Court name
Harare High Court
Case number
HH 42 of 2003

Kufakwejeye v Zimbabwe & Anor (HH 42 of 2003) [2003] ZWHHC 42 (18 March 2003);

Law report citations
Media neutral citation
[2003] ZWHHC 42

PHILIP KUFAKWEJEYE

versus

DIMON ZIMBABWE

and

MINISTER OF LABOUR, PUBLIC SERVICE

AND SOCIAL WELFARE

 

HIGH COURT OF ZIMBABWE

SMITH J,

HARARE, 25 February, 13 and 19 March, 2003

 

Mr J R Tsivamafor applicant

Mrs N B Nagarfor lst respondent

 

                SMITH J: This is a review application and an application for condonation of the late filing of the review application.

                The applicant (hereinafter referred to as "Kufakwejeye") was employed by the first respondent (hereinafter referred to as "Dimon") as a tobacco buyer from April 1995 to 29 May 2000.  He claims that he was sent on forced sick leave on 29 May.  However, Dimon alleges that he was suspended on that date pending the outcome of inquires into allegations of insubordination, irrational behaviour and the use of insulting or abusive language.  The Human Resources Consultant of Dimon, who had been responsible for the letter of suspension, considered that Kufakwejeye was mentally disturbed.  He therefore arranged for Kufakwejeye to have an interview with a consultant psychiatrist.  Subsequently Dimon decided to apply to the second respondent (hereinafter referred to as "the Minister") for permission to terminate the employment of Kufakwejeye on grounds of ill-health.  Dimon offered him the sum of $549 976, which was the equivalent of two months salary for every year's work.  That offer was rejected.  The Minister, by letter dated 12 December, 2001, granted Dimon's application for leave to terminate Kufakwejeye's contract of employment and ordered that he be paid his terminal benefits.  Dimon offered to pay Kufakwejeye $650 864,69 as terminal benefits.  That offer was made on 9 January 2002.  An official in the Minister's office expressed appreciation of the offer by Dimon and said that Kufawejeya accepted the package offered.  However Kufawejeye wanted increments which he alleged were due because the employees had been given cost-of-living adjustments.  Dimon subsequently withdrew the offer in April.  Kufaweyeje filed notice of his appeal to the Labour Relations Tribunal in December 2001.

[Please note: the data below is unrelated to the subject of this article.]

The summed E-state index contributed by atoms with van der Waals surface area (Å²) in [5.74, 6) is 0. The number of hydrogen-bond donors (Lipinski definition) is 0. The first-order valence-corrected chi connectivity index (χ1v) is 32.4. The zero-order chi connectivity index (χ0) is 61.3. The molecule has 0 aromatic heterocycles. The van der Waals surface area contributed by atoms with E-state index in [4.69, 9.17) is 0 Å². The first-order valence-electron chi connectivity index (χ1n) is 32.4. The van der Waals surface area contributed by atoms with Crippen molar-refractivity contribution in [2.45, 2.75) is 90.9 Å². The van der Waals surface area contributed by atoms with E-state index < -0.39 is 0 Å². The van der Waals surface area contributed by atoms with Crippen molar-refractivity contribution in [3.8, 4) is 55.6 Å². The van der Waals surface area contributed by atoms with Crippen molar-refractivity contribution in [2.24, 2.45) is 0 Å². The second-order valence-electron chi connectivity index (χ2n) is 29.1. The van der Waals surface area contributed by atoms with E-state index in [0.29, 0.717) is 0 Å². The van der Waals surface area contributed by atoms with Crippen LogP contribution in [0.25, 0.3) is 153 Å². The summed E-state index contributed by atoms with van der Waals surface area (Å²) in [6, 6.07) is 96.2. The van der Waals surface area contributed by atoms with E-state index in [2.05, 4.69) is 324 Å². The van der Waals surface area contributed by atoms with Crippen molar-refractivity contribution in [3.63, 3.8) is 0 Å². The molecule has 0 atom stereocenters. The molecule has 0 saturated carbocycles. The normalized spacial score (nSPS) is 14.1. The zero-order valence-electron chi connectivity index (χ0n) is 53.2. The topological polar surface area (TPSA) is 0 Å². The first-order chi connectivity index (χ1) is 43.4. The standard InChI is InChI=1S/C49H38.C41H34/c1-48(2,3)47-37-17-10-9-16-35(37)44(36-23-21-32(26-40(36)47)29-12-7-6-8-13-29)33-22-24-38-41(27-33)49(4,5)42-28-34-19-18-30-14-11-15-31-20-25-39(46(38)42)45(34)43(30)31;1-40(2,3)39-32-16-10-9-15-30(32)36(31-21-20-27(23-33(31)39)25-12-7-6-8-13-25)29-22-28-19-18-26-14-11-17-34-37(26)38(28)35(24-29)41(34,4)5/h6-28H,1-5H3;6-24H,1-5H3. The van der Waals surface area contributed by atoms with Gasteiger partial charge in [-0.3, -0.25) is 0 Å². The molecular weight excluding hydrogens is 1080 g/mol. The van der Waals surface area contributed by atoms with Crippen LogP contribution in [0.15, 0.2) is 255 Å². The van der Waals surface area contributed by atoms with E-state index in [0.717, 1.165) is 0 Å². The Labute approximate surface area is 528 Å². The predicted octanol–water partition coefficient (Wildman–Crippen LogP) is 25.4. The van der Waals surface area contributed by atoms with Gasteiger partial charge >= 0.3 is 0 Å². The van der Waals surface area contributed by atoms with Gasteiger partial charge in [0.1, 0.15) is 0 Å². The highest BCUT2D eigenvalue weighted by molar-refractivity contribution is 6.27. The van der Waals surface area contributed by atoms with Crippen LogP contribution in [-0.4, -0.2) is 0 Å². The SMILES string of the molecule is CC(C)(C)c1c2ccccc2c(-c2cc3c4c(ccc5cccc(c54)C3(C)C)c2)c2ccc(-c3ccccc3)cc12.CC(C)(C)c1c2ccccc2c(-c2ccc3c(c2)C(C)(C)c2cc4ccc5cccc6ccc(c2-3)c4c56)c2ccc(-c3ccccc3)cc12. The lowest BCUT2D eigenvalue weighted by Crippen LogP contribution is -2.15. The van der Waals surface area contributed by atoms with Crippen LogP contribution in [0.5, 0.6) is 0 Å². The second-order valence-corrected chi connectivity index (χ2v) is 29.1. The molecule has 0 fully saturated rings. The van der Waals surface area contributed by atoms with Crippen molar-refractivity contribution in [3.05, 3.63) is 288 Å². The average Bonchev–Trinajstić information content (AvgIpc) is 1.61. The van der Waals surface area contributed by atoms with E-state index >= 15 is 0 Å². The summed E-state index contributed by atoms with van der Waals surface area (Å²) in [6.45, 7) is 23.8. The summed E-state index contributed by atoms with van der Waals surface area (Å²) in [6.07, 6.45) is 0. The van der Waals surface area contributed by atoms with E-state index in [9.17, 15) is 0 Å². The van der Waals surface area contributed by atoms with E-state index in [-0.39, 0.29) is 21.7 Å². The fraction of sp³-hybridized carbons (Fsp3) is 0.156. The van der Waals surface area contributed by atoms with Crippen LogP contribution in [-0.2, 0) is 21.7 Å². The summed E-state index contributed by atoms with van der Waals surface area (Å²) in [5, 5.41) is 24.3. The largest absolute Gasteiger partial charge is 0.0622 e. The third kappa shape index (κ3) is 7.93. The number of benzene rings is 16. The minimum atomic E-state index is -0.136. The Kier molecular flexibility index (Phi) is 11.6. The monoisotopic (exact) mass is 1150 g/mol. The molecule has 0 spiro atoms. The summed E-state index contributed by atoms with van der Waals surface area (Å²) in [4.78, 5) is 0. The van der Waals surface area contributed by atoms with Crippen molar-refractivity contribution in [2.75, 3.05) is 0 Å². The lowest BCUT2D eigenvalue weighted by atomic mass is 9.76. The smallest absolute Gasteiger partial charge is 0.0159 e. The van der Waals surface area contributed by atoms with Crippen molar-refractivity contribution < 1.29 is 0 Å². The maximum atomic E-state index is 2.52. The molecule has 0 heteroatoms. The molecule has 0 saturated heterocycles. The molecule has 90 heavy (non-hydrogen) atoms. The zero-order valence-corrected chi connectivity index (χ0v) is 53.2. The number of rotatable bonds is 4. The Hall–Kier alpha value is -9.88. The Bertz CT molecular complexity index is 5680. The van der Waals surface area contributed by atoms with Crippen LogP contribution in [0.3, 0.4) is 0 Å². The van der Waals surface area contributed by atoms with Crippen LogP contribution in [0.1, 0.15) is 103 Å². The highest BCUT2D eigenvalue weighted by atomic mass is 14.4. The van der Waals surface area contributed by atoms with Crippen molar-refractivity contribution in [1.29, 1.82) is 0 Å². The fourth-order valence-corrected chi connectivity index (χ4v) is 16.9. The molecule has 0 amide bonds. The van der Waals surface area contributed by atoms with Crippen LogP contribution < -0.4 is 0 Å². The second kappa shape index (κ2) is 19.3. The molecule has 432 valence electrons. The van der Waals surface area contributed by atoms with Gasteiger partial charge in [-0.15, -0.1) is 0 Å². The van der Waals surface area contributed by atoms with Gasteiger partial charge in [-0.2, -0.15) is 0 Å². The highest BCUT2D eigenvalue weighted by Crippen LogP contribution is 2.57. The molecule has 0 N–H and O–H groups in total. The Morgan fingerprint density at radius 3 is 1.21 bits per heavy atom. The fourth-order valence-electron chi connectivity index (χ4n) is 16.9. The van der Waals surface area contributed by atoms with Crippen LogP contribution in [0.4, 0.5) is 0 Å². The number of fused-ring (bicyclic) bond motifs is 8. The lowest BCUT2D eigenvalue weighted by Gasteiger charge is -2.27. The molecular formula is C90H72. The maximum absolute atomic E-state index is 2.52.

This application was filed on 24 May 2002, more than five months after Kufakweyeje was aware of the Minister's determination that Dimon could dismiss him.  In his founding affidavit Kufaweyeje, in dealing with the late filing of his application, merely says "I submit that my failure to approach this Honourable Court earlier is understandable and should be condoned given the background of my matter".

                Rule 259 of the High Court Rules provides that a review must be instituted within eight weeks of the irregularity or illegality complained of, but the Court may, for good cause shown, extend the time.  The onus is on the applicant to show good cause.  Mr Tsivama that the decision to institute the review application was made only after Dimon had withdrawn its offer.  It was understandable that Kufawejeye would not file a review application whilst the parties were negotiating over his terminal benefits and that justified the late application for review.  Miss Nagarargued that no good explanation had been proffered for the delay in the filing of the application.

                I consider that Kufakwejeye has not shown good cause for condonation of the late filing to be granted.  It is obvious that he was prepared to terminate his services with Dimon as long as he was given terminal benefits that he considered to be reasonable.  In the circumstances, I think it would be wrong to condone the late filing.  It is not really reinstatement that Kufawejeye is seeking but damages for what he regards to be the improper termination of his contract of employment.  That avenue is still open to Kufakwejeye.  Moreover, his appeal to the Labour Relations Tribunal is still pending although Mr Tsivamasubmitted that the Labour Relations Tribunal has no authority to hear that appeal because s 89 (b) of the Labour Relations Act [Chapter 28:01] does not provide for such an appeal.

                In a letter dated 12 December 2001 Dimon was advised that the Minister had granted its application to terminate the contract of employment with Kufakwejeye "in terms of section 2(a) section 14(b) of the Labour Relations Act, Chapter 28:01" (sic).  No reasons were given for that decision.  Kufakwejeye, in his founding affidavit, submitted that that decision was grossly unreasonable.  The Minister has not filed any papers in this application.  There is nothing in the papers to show the basis on which the Minister made his decision.  Kufakwejeye should have obtained from the Minister the reasons for his decision.  It is not possible for this court to speculate on whether or not the Minister's decision was grossly unreasonable without knowing or having some idea of the information that was supplied to the Minister.

                If Kufakwejeye feels that his dismissal has not been effected lawfully in terms of the Labour Relations Act [Chapter 28:01], then he should institute legal proceedings to claim damages.  On the other hand, now that this application is out of the way, Dimon might feel disposed to renew the offer that it withdrew.  In my view it should give serious consideration to making some payment to Kufakwejeye.

                The application for condonation of late filing of the application is refused.  The review application is dismissed with costs.

 

 

Sawyer & Mkushi, legal practitioners for applicant

Coghlan, Welsh & Guest, legal practitioners for lst respondent